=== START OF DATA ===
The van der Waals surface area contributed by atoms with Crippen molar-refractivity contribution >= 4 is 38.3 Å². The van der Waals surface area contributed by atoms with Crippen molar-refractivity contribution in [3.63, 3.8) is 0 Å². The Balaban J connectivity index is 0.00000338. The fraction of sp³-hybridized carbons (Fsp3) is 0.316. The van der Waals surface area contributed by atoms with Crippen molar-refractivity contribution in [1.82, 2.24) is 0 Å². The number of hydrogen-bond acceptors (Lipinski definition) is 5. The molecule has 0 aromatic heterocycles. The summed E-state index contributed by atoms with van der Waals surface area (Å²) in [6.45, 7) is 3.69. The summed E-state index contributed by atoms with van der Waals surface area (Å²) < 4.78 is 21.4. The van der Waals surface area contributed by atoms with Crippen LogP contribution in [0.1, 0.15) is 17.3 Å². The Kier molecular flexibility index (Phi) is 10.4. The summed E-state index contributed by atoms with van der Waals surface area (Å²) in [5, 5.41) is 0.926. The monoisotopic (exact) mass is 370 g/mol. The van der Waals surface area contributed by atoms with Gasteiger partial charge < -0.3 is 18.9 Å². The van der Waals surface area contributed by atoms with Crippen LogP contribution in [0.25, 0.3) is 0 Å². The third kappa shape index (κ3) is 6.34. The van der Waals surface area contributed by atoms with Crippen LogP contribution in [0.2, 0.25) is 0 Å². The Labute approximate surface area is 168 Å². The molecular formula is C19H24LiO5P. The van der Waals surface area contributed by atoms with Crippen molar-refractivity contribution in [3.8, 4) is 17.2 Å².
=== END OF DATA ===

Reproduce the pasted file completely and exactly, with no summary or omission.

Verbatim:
The van der Waals surface area contributed by atoms with Crippen molar-refractivity contribution >= 4 is 38.3 Å². The van der Waals surface area contributed by atoms with Crippen molar-refractivity contribution in [3.63, 3.8) is 0 Å². The Balaban J connectivity index is 0.00000338. The fraction of sp³-hybridized carbons (Fsp3) is 0.316. The van der Waals surface area contributed by atoms with Crippen molar-refractivity contribution in [1.82, 2.24) is 0 Å². The number of hydrogen-bond acceptors (Lipinski definition) is 5. The molecule has 0 aromatic heterocycles. The summed E-state index contributed by atoms with van der Waals surface area (Å²) in [6.45, 7) is 3.69. The summed E-state index contributed by atoms with van der Waals surface area (Å²) < 4.78 is 21.4. The van der Waals surface area contributed by atoms with Crippen LogP contribution in [0.1, 0.15) is 17.3 Å². The Kier molecular flexibility index (Phi) is 10.4. The summed E-state index contributed by atoms with van der Waals surface area (Å²) in [5, 5.41) is 0.926. The monoisotopic (exact) mass is 370 g/mol. The van der Waals surface area contributed by atoms with Gasteiger partial charge < -0.3 is 18.9 Å². The van der Waals surface area contributed by atoms with Crippen LogP contribution in [0.25, 0.3) is 0 Å². The third kappa shape index (κ3) is 6.34. The van der Waals surface area contributed by atoms with Crippen LogP contribution in [0.2, 0.25) is 0 Å². The Labute approximate surface area is 168 Å². The molecular formula is C19H24LiO5P. The van der Waals surface area contributed by atoms with Crippen molar-refractivity contribution in [3.8, 4) is 17.2 Å².